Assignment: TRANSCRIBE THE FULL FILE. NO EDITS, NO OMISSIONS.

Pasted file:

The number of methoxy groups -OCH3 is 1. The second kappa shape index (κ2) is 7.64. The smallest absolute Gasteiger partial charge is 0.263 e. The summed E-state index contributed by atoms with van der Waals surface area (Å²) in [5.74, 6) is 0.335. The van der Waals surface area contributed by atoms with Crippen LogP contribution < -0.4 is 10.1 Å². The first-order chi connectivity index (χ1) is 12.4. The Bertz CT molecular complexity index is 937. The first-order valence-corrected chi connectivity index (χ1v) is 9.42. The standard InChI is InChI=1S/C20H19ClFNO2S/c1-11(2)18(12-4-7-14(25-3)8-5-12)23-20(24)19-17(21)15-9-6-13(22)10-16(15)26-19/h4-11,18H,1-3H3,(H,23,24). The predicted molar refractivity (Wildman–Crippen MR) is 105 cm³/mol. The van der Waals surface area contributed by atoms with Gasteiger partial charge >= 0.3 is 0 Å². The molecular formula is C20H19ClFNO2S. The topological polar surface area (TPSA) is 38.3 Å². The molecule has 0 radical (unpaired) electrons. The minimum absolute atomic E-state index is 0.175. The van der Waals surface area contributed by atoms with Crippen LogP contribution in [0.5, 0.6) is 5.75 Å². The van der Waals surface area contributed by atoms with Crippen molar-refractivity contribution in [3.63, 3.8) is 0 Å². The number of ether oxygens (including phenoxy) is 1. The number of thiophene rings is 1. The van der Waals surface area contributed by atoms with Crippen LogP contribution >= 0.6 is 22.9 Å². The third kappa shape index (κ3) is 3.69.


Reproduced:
The number of methoxy groups -OCH3 is 1. The second kappa shape index (κ2) is 7.64. The smallest absolute Gasteiger partial charge is 0.263 e. The summed E-state index contributed by atoms with van der Waals surface area (Å²) in [5.74, 6) is 0.335. The van der Waals surface area contributed by atoms with Crippen LogP contribution < -0.4 is 10.1 Å². The first-order chi connectivity index (χ1) is 12.4. The Bertz CT molecular complexity index is 937. The first-order valence-corrected chi connectivity index (χ1v) is 9.42. The standard InChI is InChI=1S/C20H19ClFNO2S/c1-11(2)18(12-4-7-14(25-3)8-5-12)23-20(24)19-17(21)15-9-6-13(22)10-16(15)26-19/h4-11,18H,1-3H3,(H,23,24). The predicted molar refractivity (Wildman–Crippen MR) is 105 cm³/mol. The van der Waals surface area contributed by atoms with Gasteiger partial charge >= 0.3 is 0 Å². The molecular formula is C20H19ClFNO2S. The topological polar surface area (TPSA) is 38.3 Å². The molecule has 0 radical (unpaired) electrons. The minimum absolute atomic E-state index is 0.175. The van der Waals surface area contributed by atoms with Crippen LogP contribution in [0.5, 0.6) is 5.75 Å². The van der Waals surface area contributed by atoms with Crippen molar-refractivity contribution in [3.63, 3.8) is 0 Å². The number of ether oxygens (including phenoxy) is 1. The number of thiophene rings is 1. The van der Waals surface area contributed by atoms with Crippen LogP contribution >= 0.6 is 22.9 Å². The third kappa shape index (κ3) is 3.69.